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Item 5020 - James K. Polk Catalog 472 (Mar 2016)

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(we are no longer accepting bids on this item)
Estimate: $15,000.00 +
Sold Price: $32,540.90 (includes buyer's premium)


ALS as president, four pages on two adjoining sheets, 8 x 10, June 5, 1845. Letter to the retired Andrew Jackson at his Hermitage estate. In full: “I was much justified to receive your letter of the 26th ultimo. Will you say to Mrs. Jackson that her friend Mr. Taggart entered upon the duties of the office which had been promised him on the 1st Instant. I have not seen him since, but suppose he is satisfied. Thomas Damsten preferred a place in the Customs House at Philadelphia, to a situation here, and has been appointed by Mr. Horn to the situation he wanted. You were right in anticipating that Mr. [Martin] Van Buren would decline the Mission. In a letter of a very friendly character towards myself, to Mr. [Benjamin] Butler, through whom I had made known my wishes to him, he declined the Mission, but intimates that in a case of great emergency he would not withhold his services from the country.

Mr. [Edward] Everett ought to be recalled and will be as soon as I can find a suitable man to succeed him. In the existing state of our relations with England it is of great importance that the U.S. should be represented at that Court, by one of our ablest citizens and one possessing Diplomatic experience and thoroughly informed upon the question at issue between the two countries. I know of no one better qualified than Louis McLane your former Secretary of State, and I will endeavour to prevail upon him to accept the Mission, though I have doubts whether he will do so. He entered warmly into the support of the Democratic ticket last year, and is now giving a hearty support to the administration.

I rejoice that all is well in Texas.—I hope her Congress and Convention may accept our proposition without change or modifications. If the times are not so liberal to Texas—as the friends of annexation in this country desired, or as Texas—expected,—It should be remembered that it was with great difficulty that my proposition—could be passed through Congress last winter.—If Texas accepts our proposition, she may confidently rely upon having full justice done to her in the next Congress. I have no hesitation in saying that I will recommend and urge such a course, and I have not the slightest doubt that Congress will cooperate with me.—I will maintain too her boundary; to the extent to which she claims it.—Our old friend [Sam] Houston from whom I have just received a letter,—is probably now with you, as he writes me that he would leave New Orleans in a day or two—to visit the Hermitage. You can assure him of the liberal aims which I entertain toward Texas, in the event of her acceptance of our propositions without modifications or change.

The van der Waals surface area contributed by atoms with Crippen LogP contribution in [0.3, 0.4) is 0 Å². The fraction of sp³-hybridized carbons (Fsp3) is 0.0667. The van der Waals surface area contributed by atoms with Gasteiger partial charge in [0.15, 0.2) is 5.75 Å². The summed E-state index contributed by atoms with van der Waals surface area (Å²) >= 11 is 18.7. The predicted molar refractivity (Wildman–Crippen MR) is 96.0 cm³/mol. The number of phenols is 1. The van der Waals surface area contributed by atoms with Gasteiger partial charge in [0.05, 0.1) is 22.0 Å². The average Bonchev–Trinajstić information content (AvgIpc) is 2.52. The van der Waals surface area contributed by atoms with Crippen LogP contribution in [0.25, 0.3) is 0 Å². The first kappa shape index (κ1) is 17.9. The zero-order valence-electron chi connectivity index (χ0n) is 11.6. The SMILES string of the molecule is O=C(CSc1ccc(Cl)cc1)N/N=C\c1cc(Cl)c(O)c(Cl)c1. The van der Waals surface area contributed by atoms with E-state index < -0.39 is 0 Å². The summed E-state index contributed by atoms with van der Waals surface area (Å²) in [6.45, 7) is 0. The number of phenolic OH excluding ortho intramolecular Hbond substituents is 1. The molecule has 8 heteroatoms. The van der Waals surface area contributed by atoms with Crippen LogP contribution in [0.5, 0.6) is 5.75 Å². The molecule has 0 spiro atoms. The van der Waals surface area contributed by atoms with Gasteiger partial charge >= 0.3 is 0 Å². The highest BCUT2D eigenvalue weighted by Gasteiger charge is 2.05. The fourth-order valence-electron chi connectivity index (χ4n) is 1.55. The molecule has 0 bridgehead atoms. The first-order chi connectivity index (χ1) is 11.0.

The crowd of office-seekers—who have besieged me for the last three months—has greatly diminished, and I begin to have some quiet and repose, and more time to attend to my more important duties. I am much gratified to your opinions that the administration is getting on well. I hope it may be so thought by the country. Mrs. Polk desires me to present to you her kind regards and sincere wishes for your welfare and our joint prayer is that your life may be prolonged and that you may be blessed with happiness in this life and that which is to come.” Affixed at the left edge to a slightly larger sheet. In fine condition. Accompanied by the original mailing envelope addressed to Jackson in Polk’s hand.

A long piece of correspondence from one president to another, Polk describes his first months in office as a busy time sorting through official appointments and contemplating the future of Texas. Polk was elected to the presidency in part because of his determination to annex Texas, which he made part of his campaign platform. When writing this letter the process had already begun: the US Congress had passed a joint resolution for the annexation of Texas, and on June 23 the Texan Congress accepted. By the end of the year it was officially admitted as one of the Union’s states. Given Polk’s adherence to Jacksonian Democracy, this is an especially desirable letter.

Ex. Charles Hamilton, February 24, 1977; sale 103, lot 214. Pre-certified PSA/DNA.

Terms and abbreviations used in our descriptions.


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